This girl though. (Dress | Shoes)

The bulk of my daughter's wardrobe consists of her brother's hand-me-downs - because of the money/effort-saving thing, but also because I've always loved how she looks in his old stuff - but of course I do occasionally come across a flouncy, girly dress or pair of shoes that I can't resist. The problem with "special clothing" for kids, though, is that kids have a tendency to ruin it. Immediately. So I did what I suppose most parents do with their children's nicer clothing: I reserved it for special occasions.

Except there was this one dress - a red corduroy dress that my mother-in-law gave her that was meant to be her Christmas dress. But the first Christmas she had it, it was too big for her, so I figured I'd save it for the next Christmas and not have her wear it in the meantime so it still felt special...and then the next Christmas it was too small. So now it's in a box in our garage. After that, I began applying the same principle to my kids' clothing as I do to my own: the only way you can be absolutely certain that you won’t mess it something up is to never wear it...and what that means is that it’ll never get worn.


The Mom Who Just “Up And Leaves”

Witness the work-from-home mother in the wild.

She parents! And makes a living! AT THE SAME TIME.

Alriiiiight, it happened. A troll made me mad. I know I said a few weeks ago that troll comments rarely get to me anymore - and really only do when they feel like they contain a little nugget of truth - but the other day someone asked who was watching my kids while I was in New York City shooting a pilot for a show, and I got all riled up.


I Didn’t Go To The March For Our Lives, And This Is Why

I’ve marched a lot in the past year and a half - in the streets of Los Angeles, at the San Francisco airport, on the side of a road somewhere in the middle of nowhere, and so on and so forth, as we do nowadays - but this Saturday, during the March For Our Lives, I stayed home.

I packed for Monday morning's flight to New York. I played Mario Kart with my kids, and covered spring bulbs with just-thawed soil. Every hour or so I sifted through my social media feeds, watching all passive and warm on my big, comfortable couch while Emma Gonzalez stood silent to mark the six minutes and twenty seconds it took for a former classmate to murder 17 of his classmates with a semi-automatic rifle, while eleven-year-old Naomi Wadler reminded America that there are huge numbers of American women whose deaths by gun violence are mere statistics, and while Yolanda Renee King echoed the words of her grandfather: "I have a dream that enough is enough. That this should be a gun-free world. Period."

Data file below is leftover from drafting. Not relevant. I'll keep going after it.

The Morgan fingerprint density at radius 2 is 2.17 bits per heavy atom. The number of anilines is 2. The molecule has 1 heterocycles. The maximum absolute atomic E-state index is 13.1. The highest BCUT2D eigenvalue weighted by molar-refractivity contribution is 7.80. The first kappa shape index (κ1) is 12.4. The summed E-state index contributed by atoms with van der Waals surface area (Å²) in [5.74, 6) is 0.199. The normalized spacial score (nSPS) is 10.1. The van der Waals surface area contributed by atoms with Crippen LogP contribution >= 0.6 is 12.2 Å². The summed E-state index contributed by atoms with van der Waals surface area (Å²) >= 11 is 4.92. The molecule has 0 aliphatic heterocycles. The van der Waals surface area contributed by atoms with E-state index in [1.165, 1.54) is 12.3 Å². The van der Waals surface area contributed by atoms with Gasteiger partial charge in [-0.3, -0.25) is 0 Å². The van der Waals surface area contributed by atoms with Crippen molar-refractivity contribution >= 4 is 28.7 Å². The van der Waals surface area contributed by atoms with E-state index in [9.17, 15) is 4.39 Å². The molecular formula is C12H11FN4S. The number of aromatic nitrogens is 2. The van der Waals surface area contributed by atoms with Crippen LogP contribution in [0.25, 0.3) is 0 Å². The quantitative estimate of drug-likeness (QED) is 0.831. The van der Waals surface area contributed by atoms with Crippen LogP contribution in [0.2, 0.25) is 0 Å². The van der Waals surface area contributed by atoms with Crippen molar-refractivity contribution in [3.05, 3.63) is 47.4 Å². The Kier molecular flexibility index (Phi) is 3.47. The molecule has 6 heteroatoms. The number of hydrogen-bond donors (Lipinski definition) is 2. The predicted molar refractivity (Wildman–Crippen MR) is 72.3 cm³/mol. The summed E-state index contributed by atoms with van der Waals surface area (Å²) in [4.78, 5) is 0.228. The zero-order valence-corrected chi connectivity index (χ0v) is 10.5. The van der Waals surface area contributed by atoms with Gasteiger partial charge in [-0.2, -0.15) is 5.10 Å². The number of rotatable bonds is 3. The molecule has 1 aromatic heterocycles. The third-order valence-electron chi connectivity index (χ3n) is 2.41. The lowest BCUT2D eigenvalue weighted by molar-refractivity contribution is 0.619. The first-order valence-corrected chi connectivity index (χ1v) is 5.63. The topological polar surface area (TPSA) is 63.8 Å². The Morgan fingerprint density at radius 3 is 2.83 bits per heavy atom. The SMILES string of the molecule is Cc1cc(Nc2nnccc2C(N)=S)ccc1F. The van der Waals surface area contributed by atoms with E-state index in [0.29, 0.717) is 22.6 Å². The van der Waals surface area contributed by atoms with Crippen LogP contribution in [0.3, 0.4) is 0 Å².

"Spread the word," she led the chant. "Have you heard? All across the nation. We...are going to be. A great generation."


Morning Crises: “The Other Fluffy Thing” And Poor Decision-Making In The Field Of Stroller Parking

Do not let this sweet face fool you; three-year-olds are masters of deception.

Ok, I'm going to need to ramble for a second because THREE YEAR OLDS, holy god.

Here is what just happened: I walked my daughter to preschool, as usual. As usual, she wanted to touch "the fluffy thing" (one of the fuzzy reeds that grows alongside the road in a particular spot along our route). So we did. And then we touched "the red thing" (an aloe flower). Then we went on our merry way, and just as we pulled up to school she burst into tears.


The Kids Are All Right

There are some places in the world that hold your memories as if they were people. A few of mine: the Wiccan shop that used to be in a basement storefront on West 81st Street, where a woman with long red hair and her HIV-positive best friend sold me candles and helped me figure out how to survive being a teenager. A terrible dive bar in the Valley called The Green Frog, where I learned to play darts and that I should never drink Jack Daniels. The entire town of Ogunquit, Maine, where I hunted for hermit crabs on the rocks at five, ate Strawberry Shortcake and lobster rolls on rickety wooden patios at fifteen, and then walked down a flower-lined aisle buzzing with mosquitoes (one of which was busy investigating my right eyelid) towards my husband at twenty-seven.

And the Cayman Islands; maybe there most of all.

It's the places where we vacation when we're kids that always get us through the heart, isn't it? I wish I had some wise thoughts that might explain why, but the best I can come up with is that our vacations let us be our purest selves at whatever age we're at, while still giving us permission to dip our toes into what came before and what's still to come. We get to hold on to our childhoods by playing in the sand just a little bit longer, and also get to have our first kisses just a little bit too soon. We get to play miniature golf with our parents, and hug them back when they hug us even though we think we're supposed to be too old for hugs  - because really, who's watching?